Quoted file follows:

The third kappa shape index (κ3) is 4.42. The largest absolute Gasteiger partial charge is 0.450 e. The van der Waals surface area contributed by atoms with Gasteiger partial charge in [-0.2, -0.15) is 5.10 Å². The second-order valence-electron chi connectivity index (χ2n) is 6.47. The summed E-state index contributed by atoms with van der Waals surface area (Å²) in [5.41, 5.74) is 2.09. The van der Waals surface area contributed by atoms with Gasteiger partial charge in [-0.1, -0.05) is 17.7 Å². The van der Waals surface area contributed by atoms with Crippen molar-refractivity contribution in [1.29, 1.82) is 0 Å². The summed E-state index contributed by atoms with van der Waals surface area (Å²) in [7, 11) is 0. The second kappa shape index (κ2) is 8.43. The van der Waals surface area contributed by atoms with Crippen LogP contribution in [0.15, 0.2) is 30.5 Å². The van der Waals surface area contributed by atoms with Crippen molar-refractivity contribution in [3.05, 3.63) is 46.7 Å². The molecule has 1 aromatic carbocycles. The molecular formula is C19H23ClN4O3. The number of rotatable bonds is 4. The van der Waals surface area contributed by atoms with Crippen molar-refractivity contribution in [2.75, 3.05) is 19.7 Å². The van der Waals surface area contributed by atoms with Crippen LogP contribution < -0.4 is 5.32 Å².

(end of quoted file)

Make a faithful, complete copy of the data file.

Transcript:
The third kappa shape index (κ3) is 4.42. The largest absolute Gasteiger partial charge is 0.450 e. The van der Waals surface area contributed by atoms with Gasteiger partial charge in [-0.2, -0.15) is 5.10 Å². The second-order valence-electron chi connectivity index (χ2n) is 6.47. The summed E-state index contributed by atoms with van der Waals surface area (Å²) in [5.41, 5.74) is 2.09. The van der Waals surface area contributed by atoms with Gasteiger partial charge in [-0.1, -0.05) is 17.7 Å². The van der Waals surface area contributed by atoms with Crippen molar-refractivity contribution in [1.29, 1.82) is 0 Å². The summed E-state index contributed by atoms with van der Waals surface area (Å²) in [7, 11) is 0. The second kappa shape index (κ2) is 8.43. The van der Waals surface area contributed by atoms with Crippen LogP contribution in [0.15, 0.2) is 30.5 Å². The van der Waals surface area contributed by atoms with Crippen molar-refractivity contribution in [3.05, 3.63) is 46.7 Å². The molecule has 1 aromatic carbocycles. The molecular formula is C19H23ClN4O3. The number of rotatable bonds is 4. The van der Waals surface area contributed by atoms with Crippen molar-refractivity contribution in [2.75, 3.05) is 19.7 Å². The van der Waals surface area contributed by atoms with Crippen LogP contribution < -0.4 is 5.32 Å².